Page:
CONSUMER REPORTS NO-COMMERCIAL USE POLICY

 

As an independent, nonprofit organization, Consumer Reports’ mission is to work side by side with consumers to create a fairer, safer, and healthier world. To accomplish that mission, CR relies in large part on our reputation of integrity and impartiality in the rigorous research, consumer insights, journalism, and policy expertise we deliver to inform purchase decisions, improve the products and services that businesses deliver, and drive regulatory and fair competitive practices. CR’s No Commercial Use Policy is intended to preserve that independent reputation and to protect our rights as a publisher and information provider.

The Policy Is as Follows

No Commercial Use

Published information from Consumer Reports, including our Ratings and Reports, is intended solely for the benefit of our members and other consumers, in order to help them make informed choices and decisions about consumer products and services. Such information may not be used by others in advertising or to promote a company’s product or service, without our express written permission. In addition, this policy precludes any commercial use of the names of Consumers Union or Consumer Reports, or any other trustmark of Consumer Reports, without our express written permission. This policy applies not only to publications and services appearing under the title “Consumer Reports” but also to other titles, products or services offered by Consumer Reports, regardless of medium.

Exceptions

Notwithstanding the above, this policy does not preclude anyone from purchasing and distributing full issues of Consumer Reports magazine or reprints of Consumer Reports articles in their entirety, as well as purchasing bulk subscriptions of Consumer Reports magazine or ConsumerReports.org website. Nor does it preclude sharing editorial content in its entirety through social media channels, such as retweeting and linking, provided such use does not violate Consumer Reports’ contractual, legal or equitable rights. In addition, Consumer Reports may license its editorial content and published recommendations to third parties subject to written agreement for the purpose of assisting consumers at their point of decision. Such editorial content may include trustmarks, articles, videos and related data, provided such data is appropriately contextualized as determined by Consumer Reports.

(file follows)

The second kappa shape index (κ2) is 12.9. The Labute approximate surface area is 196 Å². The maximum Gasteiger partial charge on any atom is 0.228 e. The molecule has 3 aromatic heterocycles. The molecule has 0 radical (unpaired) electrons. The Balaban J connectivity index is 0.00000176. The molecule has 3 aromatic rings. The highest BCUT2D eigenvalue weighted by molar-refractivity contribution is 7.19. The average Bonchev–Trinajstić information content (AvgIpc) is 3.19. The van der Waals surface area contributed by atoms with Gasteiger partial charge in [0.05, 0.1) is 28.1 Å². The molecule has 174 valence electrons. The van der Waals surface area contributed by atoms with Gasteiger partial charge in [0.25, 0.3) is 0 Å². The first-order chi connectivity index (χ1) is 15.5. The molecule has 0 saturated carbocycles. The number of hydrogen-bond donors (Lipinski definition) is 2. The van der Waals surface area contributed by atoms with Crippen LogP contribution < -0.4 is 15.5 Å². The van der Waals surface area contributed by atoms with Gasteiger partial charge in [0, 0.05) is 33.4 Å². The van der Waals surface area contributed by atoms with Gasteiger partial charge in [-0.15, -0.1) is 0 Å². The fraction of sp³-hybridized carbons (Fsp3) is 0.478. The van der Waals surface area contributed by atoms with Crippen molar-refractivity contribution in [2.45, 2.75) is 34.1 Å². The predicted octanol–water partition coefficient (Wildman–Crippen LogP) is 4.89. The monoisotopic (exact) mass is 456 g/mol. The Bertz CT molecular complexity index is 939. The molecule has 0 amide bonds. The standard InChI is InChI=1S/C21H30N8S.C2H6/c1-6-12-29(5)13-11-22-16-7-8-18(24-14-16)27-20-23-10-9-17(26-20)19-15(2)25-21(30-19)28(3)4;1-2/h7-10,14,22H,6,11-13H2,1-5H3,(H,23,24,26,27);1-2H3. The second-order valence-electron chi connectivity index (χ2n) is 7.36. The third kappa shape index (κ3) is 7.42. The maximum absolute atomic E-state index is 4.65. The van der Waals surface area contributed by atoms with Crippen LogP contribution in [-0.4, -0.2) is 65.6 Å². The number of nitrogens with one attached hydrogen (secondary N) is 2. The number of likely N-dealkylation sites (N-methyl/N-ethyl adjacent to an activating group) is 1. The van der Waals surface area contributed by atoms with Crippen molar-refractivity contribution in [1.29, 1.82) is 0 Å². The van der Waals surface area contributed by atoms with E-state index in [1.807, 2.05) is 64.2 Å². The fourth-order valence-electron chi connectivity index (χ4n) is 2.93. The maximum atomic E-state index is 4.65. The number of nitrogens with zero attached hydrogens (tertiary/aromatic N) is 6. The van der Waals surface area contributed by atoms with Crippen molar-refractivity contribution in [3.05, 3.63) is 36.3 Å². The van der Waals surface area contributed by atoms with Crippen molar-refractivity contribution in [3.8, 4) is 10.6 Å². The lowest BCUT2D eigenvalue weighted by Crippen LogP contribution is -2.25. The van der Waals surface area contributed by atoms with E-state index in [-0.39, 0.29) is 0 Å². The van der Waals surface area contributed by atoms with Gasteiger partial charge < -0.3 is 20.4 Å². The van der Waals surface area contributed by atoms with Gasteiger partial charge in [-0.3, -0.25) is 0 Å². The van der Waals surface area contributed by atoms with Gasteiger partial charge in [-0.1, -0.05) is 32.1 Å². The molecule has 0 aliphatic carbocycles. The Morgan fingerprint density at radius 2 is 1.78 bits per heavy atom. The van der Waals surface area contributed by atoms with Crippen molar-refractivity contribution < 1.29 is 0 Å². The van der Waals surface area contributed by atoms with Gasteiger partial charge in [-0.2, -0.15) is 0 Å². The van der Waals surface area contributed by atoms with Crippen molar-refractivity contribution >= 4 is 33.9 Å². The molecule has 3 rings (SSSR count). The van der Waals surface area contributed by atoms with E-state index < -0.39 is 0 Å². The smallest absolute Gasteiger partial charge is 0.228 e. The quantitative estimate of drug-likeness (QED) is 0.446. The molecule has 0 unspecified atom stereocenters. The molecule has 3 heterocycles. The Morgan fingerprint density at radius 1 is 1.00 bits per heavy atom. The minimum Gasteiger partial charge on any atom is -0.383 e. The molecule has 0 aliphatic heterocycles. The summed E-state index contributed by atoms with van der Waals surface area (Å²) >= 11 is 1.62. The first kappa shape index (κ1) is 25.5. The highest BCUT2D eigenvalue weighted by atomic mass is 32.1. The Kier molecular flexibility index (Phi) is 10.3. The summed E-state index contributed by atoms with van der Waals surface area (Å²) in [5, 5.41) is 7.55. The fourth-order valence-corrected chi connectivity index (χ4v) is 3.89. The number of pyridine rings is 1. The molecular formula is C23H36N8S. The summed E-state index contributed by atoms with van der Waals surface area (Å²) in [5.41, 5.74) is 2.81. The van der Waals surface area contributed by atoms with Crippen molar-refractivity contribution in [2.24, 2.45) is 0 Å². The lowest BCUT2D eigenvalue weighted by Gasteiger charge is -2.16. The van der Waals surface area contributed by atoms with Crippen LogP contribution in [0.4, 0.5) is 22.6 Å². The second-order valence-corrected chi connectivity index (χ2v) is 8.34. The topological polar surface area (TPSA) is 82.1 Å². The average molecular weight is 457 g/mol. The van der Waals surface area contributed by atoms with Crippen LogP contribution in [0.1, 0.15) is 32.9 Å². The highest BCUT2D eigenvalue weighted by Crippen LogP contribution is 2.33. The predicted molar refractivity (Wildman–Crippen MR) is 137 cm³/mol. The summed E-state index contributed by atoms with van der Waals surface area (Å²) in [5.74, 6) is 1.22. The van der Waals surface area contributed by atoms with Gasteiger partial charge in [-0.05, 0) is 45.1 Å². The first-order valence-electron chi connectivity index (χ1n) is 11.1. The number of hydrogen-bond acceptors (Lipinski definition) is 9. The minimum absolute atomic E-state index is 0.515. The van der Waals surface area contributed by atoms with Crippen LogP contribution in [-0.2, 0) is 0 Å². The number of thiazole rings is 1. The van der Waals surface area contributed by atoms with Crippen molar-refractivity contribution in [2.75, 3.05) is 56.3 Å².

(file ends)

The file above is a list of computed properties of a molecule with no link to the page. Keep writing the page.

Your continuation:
Restrictions on Permitted Uses 

Third-party use of our content and recommendations shall not: (1) erroneously or misleadingly suggest Consumer Reports’ endorsements of any reviewed product or service that in fact do not exist; (2) excerpt or condense any Consumer Reports editorial content or published recommendations so as to lose context or alter Consumer Reports’ meaning or intent; or (3) present Consumer Reports editorial content in a way that might be confused with or indistinguishable from the user’s own content.

Statutory Protections

Unauthorized use of our material may violate multiple legal rights of Consumer Reports. All of Consumer Reports’ products are fully protected under the United States Copyright Laws, 17 U.S.C. §§ 101 et seq., and unauthorized copying of, or quoting from, our materials is strictly prohibited. Consumer Reports® and other trademarks of our organization are federally registered trademarks. Advertising that deceptively or falsely misrepresents our findings, or that creates confusion, infringes on our rights under the Lanham Act, 15 U.S.C., §§ 1051 et seq. Such advertising may also contravene our rights under state laws prohibiting false advertising and other unfair trade practices.

Furthermore, under § 397 of the New York State General Business Law, the use of the names or published results of a nonprofit testing organization, such as Consumer Reports, for advertising or trade purposes is strictly prohibited without obtaining prior written consent.

Handling Violations

If Consumer Reports learns that this policy has been violated, it will take all steps necessary to prevent the misuse of its names or of any of its materials, including legal action where appropriate.

READ: Why It Matters